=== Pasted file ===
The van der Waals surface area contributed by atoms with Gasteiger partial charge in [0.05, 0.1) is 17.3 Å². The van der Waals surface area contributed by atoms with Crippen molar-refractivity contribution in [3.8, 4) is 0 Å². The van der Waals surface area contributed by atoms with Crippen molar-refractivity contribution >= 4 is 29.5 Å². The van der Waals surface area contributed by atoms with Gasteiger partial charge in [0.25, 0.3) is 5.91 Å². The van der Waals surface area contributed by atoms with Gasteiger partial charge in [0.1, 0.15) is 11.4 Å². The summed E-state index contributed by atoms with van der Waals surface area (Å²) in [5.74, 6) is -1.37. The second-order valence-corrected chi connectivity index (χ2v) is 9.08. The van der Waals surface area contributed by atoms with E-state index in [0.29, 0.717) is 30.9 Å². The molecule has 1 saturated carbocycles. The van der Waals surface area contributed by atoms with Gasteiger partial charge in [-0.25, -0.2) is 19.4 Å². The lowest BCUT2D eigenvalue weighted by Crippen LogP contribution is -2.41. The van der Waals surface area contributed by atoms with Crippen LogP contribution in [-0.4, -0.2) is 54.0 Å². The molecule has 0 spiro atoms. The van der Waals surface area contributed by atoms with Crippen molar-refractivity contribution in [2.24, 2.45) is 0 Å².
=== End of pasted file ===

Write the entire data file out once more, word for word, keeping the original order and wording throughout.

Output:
The van der Waals surface area contributed by atoms with Gasteiger partial charge in [0.05, 0.1) is 17.3 Å². The van der Waals surface area contributed by atoms with Crippen molar-refractivity contribution in [3.8, 4) is 0 Å². The van der Waals surface area contributed by atoms with Crippen molar-refractivity contribution >= 4 is 29.5 Å². The van der Waals surface area contributed by atoms with Gasteiger partial charge in [0.25, 0.3) is 5.91 Å². The van der Waals surface area contributed by atoms with Gasteiger partial charge in [0.1, 0.15) is 11.4 Å². The summed E-state index contributed by atoms with van der Waals surface area (Å²) in [5.74, 6) is -1.37. The second-order valence-corrected chi connectivity index (χ2v) is 9.08. The van der Waals surface area contributed by atoms with E-state index in [0.29, 0.717) is 30.9 Å². The molecule has 1 saturated carbocycles. The van der Waals surface area contributed by atoms with Gasteiger partial charge in [-0.25, -0.2) is 19.4 Å². The lowest BCUT2D eigenvalue weighted by Crippen LogP contribution is -2.41. The van der Waals surface area contributed by atoms with Crippen LogP contribution in [-0.4, -0.2) is 54.0 Å². The molecule has 0 spiro atoms. The van der Waals surface area contributed by atoms with Crippen molar-refractivity contribution in [2.24, 2.45) is 0 Å².